Wednesday, 20 January 2010 23:00

Op-Ed Email from a Subscriber

Written by
Rate this item
(0 votes)

An op-ed email from a subscriber:

Hi Reggie:

Just a note to say your opinions as expressed in recent posts on
Boombustblog and ZH seem to make a lot of sense!  Have you sent them to the editorial pages of the WSJ or FT?

Also, I'm surprised there has been no discussion about the ethical and political ramifications of banks, etc using Federal funding and guarantees, whether implicit or explicit, to pursue proprietary trading strategies.  That is to say, to the extent that the business of assisting clients in funding economically useful endeavors that help grow the economy in a sustainable manner is being replaced by proprietary trading in a strictly a zero sum game, it seems a dubious path for a nation to follow.  In this situation, as Janet Tavakoli has pointed out, the concept of assisting a "client" in funding economic growth that can be shared throughout the economy is, instead, replaced by having a "counterparty" from whom money can be won through trading schemes.  It would be interesting to see the debate that ensues about whether the economic value of trading exceeds the cost of dividing market participants (including the unwitting ones who depend upon the actions of their pension fund and retirement fund managers) into those who win (e.g. GS) and those who lose.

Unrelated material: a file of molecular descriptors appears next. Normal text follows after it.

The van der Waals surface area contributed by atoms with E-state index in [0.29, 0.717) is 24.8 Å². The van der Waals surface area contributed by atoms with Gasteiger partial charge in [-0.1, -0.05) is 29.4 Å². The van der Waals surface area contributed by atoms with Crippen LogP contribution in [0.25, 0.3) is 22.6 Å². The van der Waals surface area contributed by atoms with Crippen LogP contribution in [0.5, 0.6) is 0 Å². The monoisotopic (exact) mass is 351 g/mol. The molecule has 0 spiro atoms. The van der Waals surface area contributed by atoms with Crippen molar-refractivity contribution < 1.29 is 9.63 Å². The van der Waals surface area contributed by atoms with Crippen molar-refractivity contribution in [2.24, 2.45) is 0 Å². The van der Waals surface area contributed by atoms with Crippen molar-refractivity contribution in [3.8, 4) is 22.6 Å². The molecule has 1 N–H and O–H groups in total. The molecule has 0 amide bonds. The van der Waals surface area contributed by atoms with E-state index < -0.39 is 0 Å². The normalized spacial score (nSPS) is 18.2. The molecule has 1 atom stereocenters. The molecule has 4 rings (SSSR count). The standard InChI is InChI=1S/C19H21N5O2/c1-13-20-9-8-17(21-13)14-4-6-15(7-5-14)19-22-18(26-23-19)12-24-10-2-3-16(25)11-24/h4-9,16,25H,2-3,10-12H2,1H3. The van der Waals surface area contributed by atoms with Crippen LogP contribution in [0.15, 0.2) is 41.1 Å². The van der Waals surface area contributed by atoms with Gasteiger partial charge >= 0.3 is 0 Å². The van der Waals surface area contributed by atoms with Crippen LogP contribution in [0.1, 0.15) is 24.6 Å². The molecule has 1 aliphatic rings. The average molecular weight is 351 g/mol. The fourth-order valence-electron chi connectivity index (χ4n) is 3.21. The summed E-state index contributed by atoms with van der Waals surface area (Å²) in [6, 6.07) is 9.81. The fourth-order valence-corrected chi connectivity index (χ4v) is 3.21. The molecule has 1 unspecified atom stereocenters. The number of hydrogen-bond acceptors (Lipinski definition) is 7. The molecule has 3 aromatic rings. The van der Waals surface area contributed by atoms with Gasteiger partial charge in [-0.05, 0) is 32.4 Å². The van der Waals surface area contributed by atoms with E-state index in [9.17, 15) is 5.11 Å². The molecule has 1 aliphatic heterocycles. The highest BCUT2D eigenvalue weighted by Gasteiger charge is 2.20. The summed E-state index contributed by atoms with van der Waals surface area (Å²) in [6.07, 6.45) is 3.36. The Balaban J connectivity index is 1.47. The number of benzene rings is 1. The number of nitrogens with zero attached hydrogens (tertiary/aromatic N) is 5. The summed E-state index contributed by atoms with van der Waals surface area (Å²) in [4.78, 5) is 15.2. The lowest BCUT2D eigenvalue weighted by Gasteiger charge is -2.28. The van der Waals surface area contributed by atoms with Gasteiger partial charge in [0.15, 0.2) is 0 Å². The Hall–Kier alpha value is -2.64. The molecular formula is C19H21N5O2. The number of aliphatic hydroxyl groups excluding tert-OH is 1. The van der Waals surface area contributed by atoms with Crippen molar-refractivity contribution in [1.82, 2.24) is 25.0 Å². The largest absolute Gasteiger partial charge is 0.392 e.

We have already seen how the results of trading leads the winners to enthusiastically self-anoint themselves as "the best and brightest", to feel deserving of riches and blessings, and to apply their "superior" talents to create obfuscation and information asymmetries that help them realize their profits.

It is one thing to pursue this business model among willing
participants who use private capital but, is it really in America's
best interest, ethically and politically, to let select investment
banks employ taxpayer's money in financial trading schemes which inherently view other Americans, as well as America's overseas allies, and America's adversaries, as mere financial counterparties from whom money can be won?  Isn't there a policy issue somewhere in this?  In supplying this public money to banks, is America, in effect, endorsing a national policy of becoming a vampire squid which produces nothing, but searches incessantly for larger and larger pools of capital to trade against in subtle ways designed to enrich the few at the expense of the many?

America's iconic institutions, the Fed, the Treasury, the SEC, the
FDIC, the Congress, the Presidency are being sullied by an apparent aversion to transparency that seems to have ties to this trading policy. Providing public funds, etc for proprietary trading, thence, becomes a ind of national policy.  It implies a strategy, perhaps inadvertent, hat "brands" America as the trader who always wins.   A consequence f this is ill will among those who are the losers, and a new divisiveness domestically and overseas.
Read 5714 times Last modified on Friday, 22 January 2010 03:46
Reggie Middleton

Resident Contrarian Badass at BoomBustBlog (you can call me Editor-in-Chief)...

Disruptor-in-Chief at, where we're ushering the P2P Economy.